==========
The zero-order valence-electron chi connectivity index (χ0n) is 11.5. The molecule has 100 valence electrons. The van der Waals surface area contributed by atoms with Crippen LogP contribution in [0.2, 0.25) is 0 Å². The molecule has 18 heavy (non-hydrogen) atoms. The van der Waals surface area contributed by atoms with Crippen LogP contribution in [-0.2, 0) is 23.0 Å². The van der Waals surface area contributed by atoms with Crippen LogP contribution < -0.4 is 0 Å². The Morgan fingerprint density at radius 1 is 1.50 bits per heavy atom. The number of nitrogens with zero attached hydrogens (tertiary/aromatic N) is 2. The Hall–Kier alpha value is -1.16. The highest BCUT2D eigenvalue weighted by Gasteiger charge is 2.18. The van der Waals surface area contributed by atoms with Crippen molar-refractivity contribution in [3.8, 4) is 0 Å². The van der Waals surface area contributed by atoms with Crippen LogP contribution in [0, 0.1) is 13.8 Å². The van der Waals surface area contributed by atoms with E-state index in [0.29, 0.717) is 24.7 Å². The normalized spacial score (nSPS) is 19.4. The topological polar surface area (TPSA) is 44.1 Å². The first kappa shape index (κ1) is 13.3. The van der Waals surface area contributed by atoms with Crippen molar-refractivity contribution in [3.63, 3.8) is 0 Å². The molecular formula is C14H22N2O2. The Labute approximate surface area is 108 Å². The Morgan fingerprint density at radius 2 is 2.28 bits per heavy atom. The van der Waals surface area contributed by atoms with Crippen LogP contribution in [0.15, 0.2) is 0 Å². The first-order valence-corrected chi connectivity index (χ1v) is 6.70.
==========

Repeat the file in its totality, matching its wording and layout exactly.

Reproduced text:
The zero-order valence-electron chi connectivity index (χ0n) is 11.5. The molecule has 100 valence electrons. The van der Waals surface area contributed by atoms with Crippen LogP contribution in [0.2, 0.25) is 0 Å². The molecule has 18 heavy (non-hydrogen) atoms. The van der Waals surface area contributed by atoms with Crippen LogP contribution in [-0.2, 0) is 23.0 Å². The van der Waals surface area contributed by atoms with Crippen LogP contribution < -0.4 is 0 Å². The Morgan fingerprint density at radius 1 is 1.50 bits per heavy atom. The number of nitrogens with zero attached hydrogens (tertiary/aromatic N) is 2. The Hall–Kier alpha value is -1.16. The highest BCUT2D eigenvalue weighted by Gasteiger charge is 2.18. The van der Waals surface area contributed by atoms with Crippen molar-refractivity contribution in [3.8, 4) is 0 Å². The van der Waals surface area contributed by atoms with Crippen LogP contribution in [0, 0.1) is 13.8 Å². The van der Waals surface area contributed by atoms with E-state index in [0.29, 0.717) is 24.7 Å². The normalized spacial score (nSPS) is 19.4. The topological polar surface area (TPSA) is 44.1 Å². The first kappa shape index (κ1) is 13.3. The van der Waals surface area contributed by atoms with Crippen molar-refractivity contribution in [3.63, 3.8) is 0 Å². The molecular formula is C14H22N2O2. The Labute approximate surface area is 108 Å². The Morgan fingerprint density at radius 2 is 2.28 bits per heavy atom. The van der Waals surface area contributed by atoms with Crippen LogP contribution in [0.15, 0.2) is 0 Å². The first-order valence-corrected chi connectivity index (χ1v) is 6.70.